Integration is key to developing a broad and effective eportfolio initiative. Faculty and staff are expert learners; they have mastered the ability to transfer knowledge from abstract to specific in their own disciplines. Professional development can use these expert learning skills to help faculty and staff connect theories about integrative, reflective eportfolio pedagogy to their courses and cocurricular experiences. Conversely, integration encourages educators to build on their experiences testing new approaches by transferring lessons learned to new settings. Insights developed through classroom-based inquiry can be extended when faculty refine and apply them to new courses. Taking those insights into broader conversations about programmatic curriculum and institutional policy creates opportunities to design for coherence and create more integrative learning experiences for students.

Conclusion

Professional development is a critical component in the cultivation of a robust campus eportfolio initiative. C2L research findings show that effective eportfolio-related professional development activities are guided by the design principles of inquiry, reflection, and integration. These principles come to life when collective classroom-based inquiry and recurring reflections guide faculty and staff to construct and apply deeper understanding about teaching and learning. Thoughtful professional development—in combination with attention to the other Catalyst sectors—can advance the development of vibrant learning organizations. When that happens on a broad scale, across higher education, eportfolio practice will begin to realize its potential for building student learning and transformative change.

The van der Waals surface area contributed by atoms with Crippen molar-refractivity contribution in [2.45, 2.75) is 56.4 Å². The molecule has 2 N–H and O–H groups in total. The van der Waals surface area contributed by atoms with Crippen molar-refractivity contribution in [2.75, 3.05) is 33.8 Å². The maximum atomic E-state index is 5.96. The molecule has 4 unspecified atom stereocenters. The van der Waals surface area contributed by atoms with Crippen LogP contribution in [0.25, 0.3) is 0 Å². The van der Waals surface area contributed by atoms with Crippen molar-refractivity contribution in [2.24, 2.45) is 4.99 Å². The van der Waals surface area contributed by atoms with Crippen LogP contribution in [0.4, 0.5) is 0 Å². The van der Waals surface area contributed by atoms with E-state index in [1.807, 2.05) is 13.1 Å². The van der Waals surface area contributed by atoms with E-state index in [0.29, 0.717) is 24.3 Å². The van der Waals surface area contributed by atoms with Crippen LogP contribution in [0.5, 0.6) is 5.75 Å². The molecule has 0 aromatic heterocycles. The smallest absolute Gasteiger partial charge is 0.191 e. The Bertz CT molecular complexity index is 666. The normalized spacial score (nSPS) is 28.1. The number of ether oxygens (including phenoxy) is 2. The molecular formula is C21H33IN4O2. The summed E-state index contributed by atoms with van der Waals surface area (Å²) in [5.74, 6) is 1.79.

Getting Started
Tips for Effective
Eportfolio-based Professional Development

  1. Focus on pedagogy. Technology is important to eportfolio, but pedagogy is crucial.
  2. Partner with your campus Center for Teaching & Learning (CTL). The CTL can add experience, expertise, and continuity to your eportfolio work.
  3. Build opportunities for sustained engagement. Changes in practice take time—integrating eportfolio pedagogy can be particularly challenging.
  4.  Model integrative eportfolio pedagogy. Help faculty experience the strategies you want to nurture.
  5. Connect within and across departments. Respect discipline structures, but don’t be limited by them.
  6.  Build faculty leadership. Faculty insight and faculty voice energize powerful professional development.
  7.  Support faculty engagement. Recognize and reward faculty focus on eportfolio innovation.

Note